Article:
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Certified Health Coach, Award Winning Author, Motivational Muse

Vegetables for breakfast. Why not?

I like savory breakfasts. I’m not talking about bacon, sausage and eggs. I like vegetables for breakfast- sautéed mushrooms and spinach with a poached or hard boiled egg, roasted beets in my Greek yogurt, warmed-up leftover vegetables over toast, or kale or spinach smoothies with berries. I even like a cup of vegetable soup for breakfast.

My physician recently informed me my blood sugar and cholesterol levels are slightly elevated. I know this means further editing to my diet, moving more and keeping stress levels in check. The start of the day is a great place to start.

Various studies have shown the benefits of eating a wholesome breakfast. Quoting from this report from Rush University Medical Center in Chicago “Why you should eat breakfast:

Advantages of eating in the a.m.

  • Having a lower BMI
  • Consuming less fat through the day
  • Meeting recommendations for fruit and vegetable consumption
  • Having higher daily calcium intake
  • Having higher daily fiber intake
  • Having better performance (memory and attention) (for school-aged children)

Disadvantages of missing a morning meal

  • More likely to be overweight
  • Less likely to meet recommendations for fruit and vegetable consumption
  • More likely to consume unhealthy snacks

Federal guidelines recommend that adults eat at least 1½ to 2 cups per day of fruit and 2 to 3 cups per day of vegetables, depending on their age and gender. Yet, according to the Centers for Disease Control and Prevention (CDC), “Just 1 in 10 adults meet the federal fruit or vegetable recommendations (LINK).

How about a morning cup of cucumber soup?  © Imelnyk| Dreamstime.com

One way ensure you’re consuming enough vegetables is to start the day eating them at breakfast. Many of you may already be eating fruit in the morning with your yogurt, cereal and smoothies, but why not add vegetables? I am frustrated when I travel to find most American hotels and restaurants offer breakfast options that are loaded with sugary cereals, breads and yogurt and sausage, bacon and cheese egg dishes. Some hotels breakfast bars offer fresh fruit and sliced cucumbers and tomatoes, but why not offer more vegetable options or even an entire salad?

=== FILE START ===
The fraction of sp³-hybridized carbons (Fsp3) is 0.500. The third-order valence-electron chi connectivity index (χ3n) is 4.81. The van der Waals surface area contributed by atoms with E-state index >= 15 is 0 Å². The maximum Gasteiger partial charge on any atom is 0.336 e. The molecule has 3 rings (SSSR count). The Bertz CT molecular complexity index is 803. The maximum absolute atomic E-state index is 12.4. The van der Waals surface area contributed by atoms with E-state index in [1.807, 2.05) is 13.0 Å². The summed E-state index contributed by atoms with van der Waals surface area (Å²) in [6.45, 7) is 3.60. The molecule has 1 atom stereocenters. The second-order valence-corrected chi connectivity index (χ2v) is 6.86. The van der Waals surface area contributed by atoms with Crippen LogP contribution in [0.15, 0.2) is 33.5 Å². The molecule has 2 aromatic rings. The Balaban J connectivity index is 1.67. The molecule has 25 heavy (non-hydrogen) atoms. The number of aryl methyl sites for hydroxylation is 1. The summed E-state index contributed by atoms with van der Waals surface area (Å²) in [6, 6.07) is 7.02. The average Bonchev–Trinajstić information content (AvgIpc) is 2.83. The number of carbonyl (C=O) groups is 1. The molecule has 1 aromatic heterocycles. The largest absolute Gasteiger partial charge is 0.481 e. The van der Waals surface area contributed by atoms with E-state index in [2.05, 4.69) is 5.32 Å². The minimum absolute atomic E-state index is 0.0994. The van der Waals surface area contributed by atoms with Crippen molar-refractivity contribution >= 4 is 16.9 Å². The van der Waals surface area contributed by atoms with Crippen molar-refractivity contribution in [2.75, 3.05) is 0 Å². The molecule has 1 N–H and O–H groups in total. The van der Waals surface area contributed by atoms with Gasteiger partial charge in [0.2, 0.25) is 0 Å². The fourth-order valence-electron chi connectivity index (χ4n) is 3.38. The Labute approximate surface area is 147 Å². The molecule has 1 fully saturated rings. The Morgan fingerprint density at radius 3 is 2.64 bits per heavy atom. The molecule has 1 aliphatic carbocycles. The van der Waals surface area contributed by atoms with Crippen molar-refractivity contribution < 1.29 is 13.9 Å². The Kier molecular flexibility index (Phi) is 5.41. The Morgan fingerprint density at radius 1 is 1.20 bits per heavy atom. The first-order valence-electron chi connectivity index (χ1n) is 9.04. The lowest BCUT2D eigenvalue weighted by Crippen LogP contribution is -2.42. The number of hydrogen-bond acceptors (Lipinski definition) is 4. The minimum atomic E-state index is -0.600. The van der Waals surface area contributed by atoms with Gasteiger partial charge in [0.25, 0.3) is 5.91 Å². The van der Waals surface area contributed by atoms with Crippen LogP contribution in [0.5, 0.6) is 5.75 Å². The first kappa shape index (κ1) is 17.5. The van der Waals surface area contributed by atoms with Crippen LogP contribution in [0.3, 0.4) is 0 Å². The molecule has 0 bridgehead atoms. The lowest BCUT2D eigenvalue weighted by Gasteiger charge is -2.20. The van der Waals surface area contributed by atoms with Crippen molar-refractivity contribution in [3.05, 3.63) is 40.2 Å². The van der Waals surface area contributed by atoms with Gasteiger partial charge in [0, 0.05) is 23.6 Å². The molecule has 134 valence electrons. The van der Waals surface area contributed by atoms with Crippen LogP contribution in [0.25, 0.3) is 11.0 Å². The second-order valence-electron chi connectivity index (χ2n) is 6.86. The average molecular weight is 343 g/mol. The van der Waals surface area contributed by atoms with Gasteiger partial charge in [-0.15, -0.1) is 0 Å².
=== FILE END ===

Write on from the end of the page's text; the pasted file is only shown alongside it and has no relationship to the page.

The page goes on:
Here are a few ways to add vegetables to your breakfast.

Add vegetables to unsweetened plain yogurt or whole grains like quinoa, oatmeal, millet and buckwheat (all gluten-free). Examples:

  • Chopped walnuts, celery and apples with a sprinkle of cinnamon and flaxseed
  • Chopped beets with a dabble of horseradish
  • Chopped cucumbers and radishes with a dabble of tahini and dill
  • Sliced strawberries and/or roasted cherry tomatoes drizzled with balsamic vinegar

Add leftover dinner vegetables or salad to a blender with a cup of nonfat plain yogurt or vegetable broth to make a savory smoothie. Add apple, frozen or fresh blueberries or banana if you want a touch of sweetness.

Add avocado, cooked spinach, carrots and eggs to a bowl of whole grains.

Make cold cucumber soup and sliced cucumber/yogurt/hummus sandwiches.

Other whole grain recipes can be found here.

Vegetables mixed with yogurt- © Irina Kryvasheina | Dreamstime.com

Eating a wholesome breakfast can help boost your metabolism and burn more calories throughout the day. These are especially important to keep your energy level strong, your weight in check and help your overall health and well-bring.

Why wait until lunch or dinner to eat your vegetables?

If you have savory breakfast tips to share, please post at Facebook.com/fearlessfabulousmelanie

Egg and avocado over oatmeal –  © Elena Veselova | Dreamstime.com

Vegetables in Your Cakes- Why Not?

We all know many kids and adults balk at eating vegetables. That’s why I was taken by Ysanne Spevack’s book, “Vegetable Cakes: The most fun way to five a day!” (Lorenz Books) which features creative recipes for incorporating vegetables into cakes, pies, cookies and muffins.


Carrot cake seems obvious, but how about cauliflower, chocolate and coconut cake; tomato and almond cake; or lavender spinach cupcakes? Ysanne (who is known by her nickname, Meena) tested and retested to perfect her creative recipes. All provide helpful charts noting which are gluten-free, dairy-free, sugar-free and vegan.

Meena Ysanne, author of “Vegetable Cakes”

She also has a fascinating dual career as both a celebrated musician and composer and edible gardener and cookbook author. In her musical arena, Ysanne has toured and recording with many well-known artists, including The Smashing Pumpkins, Elton John, Michael Stipe and Christina Perri. In her food world, she’s written 13 cookbooks including her first, The Organic Cookbook. She is co-author of “The Ranch at Live Oak Cookbook.”

Info: www.ilovestrings.com  www.yntegrity.com

Cauliflower, chocolate and coconut cake from “Vegetable Cakes”

Listen to Fearless Fabulous You with Meena Ysanne here. Click this link or the image below:

 

Spinach Lavender Cupcakes from Vegetable Cakes”

 

 

 

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